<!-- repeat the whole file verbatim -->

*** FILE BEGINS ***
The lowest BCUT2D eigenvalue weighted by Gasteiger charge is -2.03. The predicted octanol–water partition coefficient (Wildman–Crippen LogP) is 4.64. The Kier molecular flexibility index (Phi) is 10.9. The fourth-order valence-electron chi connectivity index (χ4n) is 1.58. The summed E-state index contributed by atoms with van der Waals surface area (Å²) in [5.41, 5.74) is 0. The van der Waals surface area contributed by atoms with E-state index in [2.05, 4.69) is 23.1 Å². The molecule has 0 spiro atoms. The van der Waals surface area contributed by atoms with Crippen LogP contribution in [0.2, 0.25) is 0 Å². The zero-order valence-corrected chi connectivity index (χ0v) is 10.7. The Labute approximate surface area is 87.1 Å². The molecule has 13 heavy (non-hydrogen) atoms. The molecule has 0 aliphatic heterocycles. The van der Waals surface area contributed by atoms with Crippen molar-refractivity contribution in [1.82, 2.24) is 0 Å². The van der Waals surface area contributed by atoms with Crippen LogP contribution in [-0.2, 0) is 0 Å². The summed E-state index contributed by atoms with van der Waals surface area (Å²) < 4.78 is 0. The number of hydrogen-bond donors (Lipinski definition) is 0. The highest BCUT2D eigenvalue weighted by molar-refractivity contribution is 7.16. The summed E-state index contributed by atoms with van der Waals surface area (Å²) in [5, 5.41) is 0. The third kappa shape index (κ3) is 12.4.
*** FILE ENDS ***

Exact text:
The lowest BCUT2D eigenvalue weighted by Gasteiger charge is -2.03. The predicted octanol–water partition coefficient (Wildman–Crippen LogP) is 4.64. The Kier molecular flexibility index (Phi) is 10.9. The fourth-order valence-electron chi connectivity index (χ4n) is 1.58. The summed E-state index contributed by atoms with van der Waals surface area (Å²) in [5.41, 5.74) is 0. The van der Waals surface area contributed by atoms with E-state index in [2.05, 4.69) is 23.1 Å². The molecule has 0 spiro atoms. The van der Waals surface area contributed by atoms with Crippen LogP contribution in [0.2, 0.25) is 0 Å². The zero-order valence-corrected chi connectivity index (χ0v) is 10.7. The Labute approximate surface area is 87.1 Å². The molecule has 13 heavy (non-hydrogen) atoms. The molecule has 0 aliphatic heterocycles. The van der Waals surface area contributed by atoms with Crippen molar-refractivity contribution in [1.82, 2.24) is 0 Å². The van der Waals surface area contributed by atoms with Crippen LogP contribution in [-0.2, 0) is 0 Å². The summed E-state index contributed by atoms with van der Waals surface area (Å²) < 4.78 is 0. The number of hydrogen-bond donors (Lipinski definition) is 0. The highest BCUT2D eigenvalue weighted by molar-refractivity contribution is 7.16. The summed E-state index contributed by atoms with van der Waals surface area (Å²) in [5, 5.41) is 0. The third kappa shape index (κ3) is 12.4.